Meanwhile, Luna was indicted in state court on charges of perjury and filing false reports and was convicted in June 1991 on multiple counts of each offense. He was sentenced to five years' probation, conditioned on his resigning from the police force. A motion for a new trial was denied, and the SJC affirmed Luna's conviction. Commonwealth v. Luna, 418 Mass. 749, 641 N.E.2d 1050 (1994). Then, in 1996 Luna brought the present habeas action which failed in the district court, Luna v. Massachusetts, 224 F. Supp. 2d at 302, and he now appeals raising two different claims.1
The first claim is that Luna's second affidavit, admitting to the falsity of his original affidavit, was a coerced confession improperly admitted at his trial for perjury and false reporting. Luna suggests that he was ordered to file the affidavit by the judge in the Lewin case; and, with greater vigor, Luna asserts that his own counsel put psychological pressure on him to file the affidavit, saying (for example) that otherwise the dead officer's family would blame him for thwarting the prosecution of Lewin.
Whether the confession was inadmissible under Massachusetts law was the subject of dispute at trial and on review in the SJC. Massachusetts law is friendly to such claims in a number of respects: it puts the burden on the Commonwealth to prove voluntariness beyond a reasonable doubt, allows the defendant two bites at the apple by giving the issue separately to the trial judge and the jury, and treats as coercion pressure exerted by private parties as well as by official action. Commonwealth v. Allen, 395 Mass. 448, 480 N.E.2d 630, 636-37 (1985); Commonwealth v. Tavares, 385 Mass. 140, 430 N.E.2d 1198, 1204-05 (1982), cert. denied sub nom, 457 U.S. 1137, 102 S. Ct. 2967, 73 L. Ed. 2d 1356 (1982). Compare, e.g., Lego v. Twomey, 404 U.S. 477, 489, 92 S. Ct. 619, 30 L. Ed. 2d 618 (1972).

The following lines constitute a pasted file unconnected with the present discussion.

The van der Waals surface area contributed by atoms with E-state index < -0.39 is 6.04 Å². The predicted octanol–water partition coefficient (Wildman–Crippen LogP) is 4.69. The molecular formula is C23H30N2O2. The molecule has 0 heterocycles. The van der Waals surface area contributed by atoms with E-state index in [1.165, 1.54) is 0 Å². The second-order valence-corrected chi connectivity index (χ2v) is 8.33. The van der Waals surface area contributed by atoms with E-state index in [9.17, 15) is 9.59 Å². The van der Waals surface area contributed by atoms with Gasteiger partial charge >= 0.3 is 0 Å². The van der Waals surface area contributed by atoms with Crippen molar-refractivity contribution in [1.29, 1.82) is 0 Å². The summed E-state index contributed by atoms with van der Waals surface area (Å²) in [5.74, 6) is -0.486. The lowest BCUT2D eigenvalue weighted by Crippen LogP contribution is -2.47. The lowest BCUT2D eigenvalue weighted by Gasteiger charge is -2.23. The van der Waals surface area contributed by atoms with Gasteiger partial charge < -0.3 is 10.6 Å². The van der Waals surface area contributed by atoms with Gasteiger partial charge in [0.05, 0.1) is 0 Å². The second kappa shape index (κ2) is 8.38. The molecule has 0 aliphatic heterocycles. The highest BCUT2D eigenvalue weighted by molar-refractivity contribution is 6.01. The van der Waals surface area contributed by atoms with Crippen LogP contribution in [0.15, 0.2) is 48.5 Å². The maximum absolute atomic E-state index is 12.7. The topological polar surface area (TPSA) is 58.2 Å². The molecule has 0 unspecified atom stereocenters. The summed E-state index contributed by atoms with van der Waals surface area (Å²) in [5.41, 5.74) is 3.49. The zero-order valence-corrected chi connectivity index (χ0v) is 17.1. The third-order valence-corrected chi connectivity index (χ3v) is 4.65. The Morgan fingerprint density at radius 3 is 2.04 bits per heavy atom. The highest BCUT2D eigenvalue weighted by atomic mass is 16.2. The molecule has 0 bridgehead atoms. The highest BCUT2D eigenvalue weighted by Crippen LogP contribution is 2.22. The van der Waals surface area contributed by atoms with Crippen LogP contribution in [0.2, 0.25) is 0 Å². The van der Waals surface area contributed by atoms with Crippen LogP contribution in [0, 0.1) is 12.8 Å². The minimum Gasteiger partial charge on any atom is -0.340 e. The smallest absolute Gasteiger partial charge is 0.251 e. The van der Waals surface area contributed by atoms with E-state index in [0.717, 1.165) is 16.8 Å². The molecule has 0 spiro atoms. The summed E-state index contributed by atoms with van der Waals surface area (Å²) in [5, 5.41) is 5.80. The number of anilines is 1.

In the state case against Luna, the trial judge refused to suppress the second affidavit, the jury may or may not have considered it after making its own judgment about undue pressure, and the SJC ruled that there was no legal error. Commonwealth v. Luna, 641 N.E.2d at 1052 n. 1. In the district court (and on this appeal), there has been much discussion about the deferential standards of review applied in federal habeas to, respectively, state court findings of fact and legal rulings, 28 U.S.C. § 2254(d)-(e) (2000), but in this case the degree of deference makes no difference to the result.
The state court judge said he wanted an affidavit from Luna but made clear that he understood that Luna could invoke his privilege against self-incrimination; thus, the judge did not require Luna to file the affidavit. Whether Luna's own counsel properly advised him about the privilege, or told Luna that others would be unhappy if he thwarted the Lewin prosecution, is irrelevant: under federal law, only coercion resulting from official action — court orders, police pressure, state law — invalidates a confession. Colorado v. Connelly, 479 U.S. 157, 164-66, 107 S. Ct. 515, 93 L. Ed. 2d 473 (1986); United States v. Byram, 145 F.3d 405, 407 (1st Cir. 1998).
Luna's private attorney was not acting as a governmental official, nor (so far as the evidence shows) at the behest of officials, when he counseled Luna. Apparently Sullivan had earlier worked in the prosecutor's office and his wife still worked there; but neither circumstance made Sullivan a state actor at the time he advised Luna.2 Massachusetts was free to exclude the affidavit on grounds of private coercion, but, whether or not it properly applied its own law, admitting the affidavit did not violate the federal constitution. The fact that Sullivan was not a state actor also disposes of Luna's contention that he did not voluntarily waive his Fifth Amendment right to avoid self-incrimination — a waiver of a defendant's Fifth Amendment rights is only involuntary if it resulted from official coercion. Connelly, 479 U.S. at 170, 107 S. Ct. 515.